(2) Two copies of the dissertation proposal, or if the research and writing is well under way, a statement of the specific issues being addressed, the intellectual approach, and the materials being studied. Neither the proposal nor statement should exceed 10 double-spaced pages in length. Application materials (hard copy only, no email) must reach the Dissertation Workshop Program, AAS, 1021 East Huron St, Ann Arbor MI, 48104, no later than December 11, 2009.
Workshop participants will be selected on the basis of the submitted projects, the potential for useful exchanges among them, and a concern to include a wide range of disciplinary perspectives, intellectual traditions, and regions of Asia. Applicants will be informed whether or not they have been selected for the workshop by early January.
For further information about the workshop, or eligibility, please contact Michael Paschal (firstname.lastname@example.org) or David Szanton (Szanton@berkeley.edu)
Posted by zzhu at 06:01 PM
CCS and the Global Lens 2009 Film Series: Zhang Yang's GETTING HOME, Tuesday, October 27, 2009
Posted by zzhu at 11:18 AM
October 23, 2009
Call For Papers: University of Toronto - East Asian Studies Graduate Student Conference 2010
The 10th Annual East Asian Studies Graduate Student Conference
13 March 2010 | University of Toronto
CALL FOR PAPERS
How might the understanding of “East Asia” – be it in terms of a geographical, historical, and cultural locus or as a space of fantasy and the imaginary – be illuminated by accounting for the ways in which desires are produced, structured, regulated, and mobilized through various institutions and discursive formations? Whether understood as lack or a productive force or a form of affective labor, desire is a concept that intersects with and imbricates a range of complex issues operating on the level of the libidinal as well as the material economy. Nationalism and imperialism, genders and sexualities, aesthetics and consumer culture, and the politics of alterity are but a few, yet are all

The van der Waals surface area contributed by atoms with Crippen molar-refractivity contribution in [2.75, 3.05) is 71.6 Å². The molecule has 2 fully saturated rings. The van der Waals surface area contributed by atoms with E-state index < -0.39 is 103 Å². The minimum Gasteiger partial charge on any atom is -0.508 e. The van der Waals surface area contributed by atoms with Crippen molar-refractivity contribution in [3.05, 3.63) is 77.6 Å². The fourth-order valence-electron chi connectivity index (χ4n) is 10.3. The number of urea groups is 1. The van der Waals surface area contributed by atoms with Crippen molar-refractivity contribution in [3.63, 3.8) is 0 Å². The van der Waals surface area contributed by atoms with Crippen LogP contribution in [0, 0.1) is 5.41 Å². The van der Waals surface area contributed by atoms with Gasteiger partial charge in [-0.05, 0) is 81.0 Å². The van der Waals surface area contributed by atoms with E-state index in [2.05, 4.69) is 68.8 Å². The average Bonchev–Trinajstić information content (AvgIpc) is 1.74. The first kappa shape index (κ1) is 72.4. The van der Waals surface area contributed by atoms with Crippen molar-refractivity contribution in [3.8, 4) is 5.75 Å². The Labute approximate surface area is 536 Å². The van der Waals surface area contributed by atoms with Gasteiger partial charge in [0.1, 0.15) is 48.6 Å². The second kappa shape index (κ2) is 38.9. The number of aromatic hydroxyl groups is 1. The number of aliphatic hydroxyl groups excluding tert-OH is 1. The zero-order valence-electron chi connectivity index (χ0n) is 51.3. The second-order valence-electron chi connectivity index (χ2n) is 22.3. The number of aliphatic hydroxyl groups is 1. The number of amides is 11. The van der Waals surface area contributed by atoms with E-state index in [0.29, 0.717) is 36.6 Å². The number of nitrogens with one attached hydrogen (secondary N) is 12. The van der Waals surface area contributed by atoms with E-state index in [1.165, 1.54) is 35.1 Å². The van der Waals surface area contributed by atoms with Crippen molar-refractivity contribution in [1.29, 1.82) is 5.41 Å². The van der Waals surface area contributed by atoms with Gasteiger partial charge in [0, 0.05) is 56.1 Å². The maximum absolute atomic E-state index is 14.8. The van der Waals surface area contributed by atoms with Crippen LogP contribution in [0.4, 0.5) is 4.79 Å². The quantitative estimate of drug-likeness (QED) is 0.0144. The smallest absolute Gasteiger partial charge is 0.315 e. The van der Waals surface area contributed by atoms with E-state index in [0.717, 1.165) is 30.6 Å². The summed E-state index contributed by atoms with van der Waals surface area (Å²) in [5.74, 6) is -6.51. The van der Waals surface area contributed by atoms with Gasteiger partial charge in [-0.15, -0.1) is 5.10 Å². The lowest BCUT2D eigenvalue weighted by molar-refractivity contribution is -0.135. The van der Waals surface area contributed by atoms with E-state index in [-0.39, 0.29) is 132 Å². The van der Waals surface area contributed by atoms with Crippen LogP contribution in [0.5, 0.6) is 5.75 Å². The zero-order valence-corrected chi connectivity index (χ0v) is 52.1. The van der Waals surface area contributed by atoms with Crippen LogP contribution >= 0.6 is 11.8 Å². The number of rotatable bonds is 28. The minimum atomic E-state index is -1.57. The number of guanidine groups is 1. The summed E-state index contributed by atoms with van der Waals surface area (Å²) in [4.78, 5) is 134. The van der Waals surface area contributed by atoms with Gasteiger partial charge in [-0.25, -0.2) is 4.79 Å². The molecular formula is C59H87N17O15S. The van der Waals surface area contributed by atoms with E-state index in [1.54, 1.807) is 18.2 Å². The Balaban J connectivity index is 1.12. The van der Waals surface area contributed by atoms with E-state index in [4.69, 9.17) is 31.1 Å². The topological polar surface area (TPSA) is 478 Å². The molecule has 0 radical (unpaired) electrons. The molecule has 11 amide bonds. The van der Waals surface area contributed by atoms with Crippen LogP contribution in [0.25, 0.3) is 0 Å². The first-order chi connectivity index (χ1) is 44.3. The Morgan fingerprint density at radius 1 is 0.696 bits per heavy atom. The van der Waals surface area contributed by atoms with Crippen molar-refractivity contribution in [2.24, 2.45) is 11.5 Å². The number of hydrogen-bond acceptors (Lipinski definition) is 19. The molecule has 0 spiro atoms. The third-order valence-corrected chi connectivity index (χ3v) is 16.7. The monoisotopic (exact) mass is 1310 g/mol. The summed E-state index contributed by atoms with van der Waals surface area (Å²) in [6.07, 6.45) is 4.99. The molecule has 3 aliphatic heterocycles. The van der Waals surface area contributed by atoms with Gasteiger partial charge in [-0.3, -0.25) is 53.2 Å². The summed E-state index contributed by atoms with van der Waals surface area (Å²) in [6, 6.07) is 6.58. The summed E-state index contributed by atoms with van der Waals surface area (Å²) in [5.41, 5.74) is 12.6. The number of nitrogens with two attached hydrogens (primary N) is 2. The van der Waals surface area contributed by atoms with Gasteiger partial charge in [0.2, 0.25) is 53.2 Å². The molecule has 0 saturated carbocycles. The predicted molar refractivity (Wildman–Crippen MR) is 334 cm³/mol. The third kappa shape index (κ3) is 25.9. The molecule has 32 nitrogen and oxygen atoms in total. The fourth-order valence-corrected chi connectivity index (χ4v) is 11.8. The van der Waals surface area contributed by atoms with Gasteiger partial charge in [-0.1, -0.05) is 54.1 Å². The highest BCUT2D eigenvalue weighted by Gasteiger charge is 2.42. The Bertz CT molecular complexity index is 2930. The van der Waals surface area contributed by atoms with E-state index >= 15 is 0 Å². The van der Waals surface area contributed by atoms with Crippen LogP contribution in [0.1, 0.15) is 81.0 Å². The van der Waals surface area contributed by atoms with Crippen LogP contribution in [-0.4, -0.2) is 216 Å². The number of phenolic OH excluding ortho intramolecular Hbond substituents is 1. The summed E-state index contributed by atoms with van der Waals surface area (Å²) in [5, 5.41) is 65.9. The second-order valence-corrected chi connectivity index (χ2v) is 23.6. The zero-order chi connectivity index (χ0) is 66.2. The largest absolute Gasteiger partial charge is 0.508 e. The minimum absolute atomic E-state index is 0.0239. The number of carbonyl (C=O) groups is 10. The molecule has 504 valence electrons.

significant to the study of East Asia.
The East Asian Studies Graduate Student Conference at the University of Toronto invites paper submissions for its 10th annual conference titled DESIRE, to be held on March 13, 2010. We seek papers that can critically interrogate the operations of desire, articulating how they are embedded in different modes of social organization at historically specific moments and bringing them into relation with larger issues of how East Asia is situated in the world. Submissions from graduate students around the world in all disciplines within and beyond the field of East Asian Studies, including history, sociology, anthropology, economy, art, literature, cultural studies, philosophy, and others are welcome.
Possible topics for papers include (but are not limited to):
– theories of desire and their complications in the East Asian context;
– literary and cultural representations and mediations of desire;
– the mobilization of desires and affects through cinema and other visual spectacles;
– intersections of nationalism and the construction of national identities with the constitution, regulation,
and circumscription of desire;
– the interplay of capitalism, commodity culture, and desiring production in East Asia;
– gender, sexuality, and the regimes through which desire is disciplined;
– the construction of East Asia as a space of fantasy, and its consequent structuring as object of desire.